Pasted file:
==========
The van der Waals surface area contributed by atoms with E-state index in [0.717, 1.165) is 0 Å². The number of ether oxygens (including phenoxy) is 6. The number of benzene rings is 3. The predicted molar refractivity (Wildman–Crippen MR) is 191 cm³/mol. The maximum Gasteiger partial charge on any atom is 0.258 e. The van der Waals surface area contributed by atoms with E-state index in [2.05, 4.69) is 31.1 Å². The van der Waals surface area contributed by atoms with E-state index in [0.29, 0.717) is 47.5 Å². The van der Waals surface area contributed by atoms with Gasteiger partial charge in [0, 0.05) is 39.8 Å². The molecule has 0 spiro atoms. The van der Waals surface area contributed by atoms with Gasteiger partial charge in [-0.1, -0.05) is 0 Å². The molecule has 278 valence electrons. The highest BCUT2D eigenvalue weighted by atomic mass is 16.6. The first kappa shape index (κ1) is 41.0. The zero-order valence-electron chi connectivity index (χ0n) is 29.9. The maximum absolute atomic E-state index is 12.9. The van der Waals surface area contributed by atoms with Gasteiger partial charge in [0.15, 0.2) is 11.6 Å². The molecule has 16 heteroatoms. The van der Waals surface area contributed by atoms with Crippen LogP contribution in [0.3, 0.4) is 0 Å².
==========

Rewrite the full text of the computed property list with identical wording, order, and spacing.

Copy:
The van der Waals surface area contributed by atoms with E-state index in [0.717, 1.165) is 0 Å². The number of ether oxygens (including phenoxy) is 6. The number of benzene rings is 3. The predicted molar refractivity (Wildman–Crippen MR) is 191 cm³/mol. The maximum Gasteiger partial charge on any atom is 0.258 e. The van der Waals surface area contributed by atoms with E-state index in [2.05, 4.69) is 31.1 Å². The van der Waals surface area contributed by atoms with E-state index in [0.29, 0.717) is 47.5 Å². The van der Waals surface area contributed by atoms with Gasteiger partial charge in [0, 0.05) is 39.8 Å². The molecule has 0 spiro atoms. The van der Waals surface area contributed by atoms with Gasteiger partial charge in [-0.1, -0.05) is 0 Å². The molecule has 278 valence electrons. The highest BCUT2D eigenvalue weighted by atomic mass is 16.6. The first kappa shape index (κ1) is 41.0. The zero-order valence-electron chi connectivity index (χ0n) is 29.9. The maximum absolute atomic E-state index is 12.9. The van der Waals surface area contributed by atoms with Gasteiger partial charge in [0.15, 0.2) is 11.6 Å². The molecule has 16 heteroatoms. The van der Waals surface area contributed by atoms with Crippen LogP contribution in [0.3, 0.4) is 0 Å².